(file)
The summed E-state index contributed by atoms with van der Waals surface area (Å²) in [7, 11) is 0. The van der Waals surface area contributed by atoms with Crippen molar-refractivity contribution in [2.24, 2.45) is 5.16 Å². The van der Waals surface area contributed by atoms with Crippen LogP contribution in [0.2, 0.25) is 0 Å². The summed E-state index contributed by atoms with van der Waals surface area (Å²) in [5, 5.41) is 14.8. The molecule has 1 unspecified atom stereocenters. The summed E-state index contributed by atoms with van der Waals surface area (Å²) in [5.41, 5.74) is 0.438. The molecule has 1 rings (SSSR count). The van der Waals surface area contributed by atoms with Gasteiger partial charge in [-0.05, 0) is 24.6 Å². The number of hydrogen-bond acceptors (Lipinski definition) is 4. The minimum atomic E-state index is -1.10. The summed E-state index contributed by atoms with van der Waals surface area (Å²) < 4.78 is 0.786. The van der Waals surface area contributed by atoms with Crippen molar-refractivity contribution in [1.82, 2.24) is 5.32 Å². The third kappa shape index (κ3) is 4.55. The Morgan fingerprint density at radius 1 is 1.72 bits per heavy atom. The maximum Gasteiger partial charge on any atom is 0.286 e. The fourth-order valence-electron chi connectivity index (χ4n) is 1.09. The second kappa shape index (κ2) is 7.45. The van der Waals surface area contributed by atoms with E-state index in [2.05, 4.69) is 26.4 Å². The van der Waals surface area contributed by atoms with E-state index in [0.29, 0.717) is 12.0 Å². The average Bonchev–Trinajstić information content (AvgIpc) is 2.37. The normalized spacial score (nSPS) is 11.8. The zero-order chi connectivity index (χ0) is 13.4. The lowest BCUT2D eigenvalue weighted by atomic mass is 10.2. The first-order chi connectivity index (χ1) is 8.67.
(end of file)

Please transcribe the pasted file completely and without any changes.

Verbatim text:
The summed E-state index contributed by atoms with van der Waals surface area (Å²) in [7, 11) is 0. The van der Waals surface area contributed by atoms with Crippen molar-refractivity contribution in [2.24, 2.45) is 5.16 Å². The van der Waals surface area contributed by atoms with Crippen LogP contribution in [0.2, 0.25) is 0 Å². The summed E-state index contributed by atoms with van der Waals surface area (Å²) in [5, 5.41) is 14.8. The molecule has 1 unspecified atom stereocenters. The summed E-state index contributed by atoms with van der Waals surface area (Å²) in [5.41, 5.74) is 0.438. The molecule has 1 rings (SSSR count). The van der Waals surface area contributed by atoms with Gasteiger partial charge in [-0.05, 0) is 24.6 Å². The number of hydrogen-bond acceptors (Lipinski definition) is 4. The minimum atomic E-state index is -1.10. The summed E-state index contributed by atoms with van der Waals surface area (Å²) < 4.78 is 0.786. The van der Waals surface area contributed by atoms with Crippen molar-refractivity contribution in [1.82, 2.24) is 5.32 Å². The third kappa shape index (κ3) is 4.55. The Morgan fingerprint density at radius 1 is 1.72 bits per heavy atom. The maximum Gasteiger partial charge on any atom is 0.286 e. The fourth-order valence-electron chi connectivity index (χ4n) is 1.09. The second kappa shape index (κ2) is 7.45. The van der Waals surface area contributed by atoms with E-state index in [2.05, 4.69) is 26.4 Å². The van der Waals surface area contributed by atoms with E-state index in [0.29, 0.717) is 12.0 Å². The average Bonchev–Trinajstić information content (AvgIpc) is 2.37. The normalized spacial score (nSPS) is 11.8. The zero-order chi connectivity index (χ0) is 13.4. The lowest BCUT2D eigenvalue weighted by atomic mass is 10.2. The first-order chi connectivity index (χ1) is 8.67.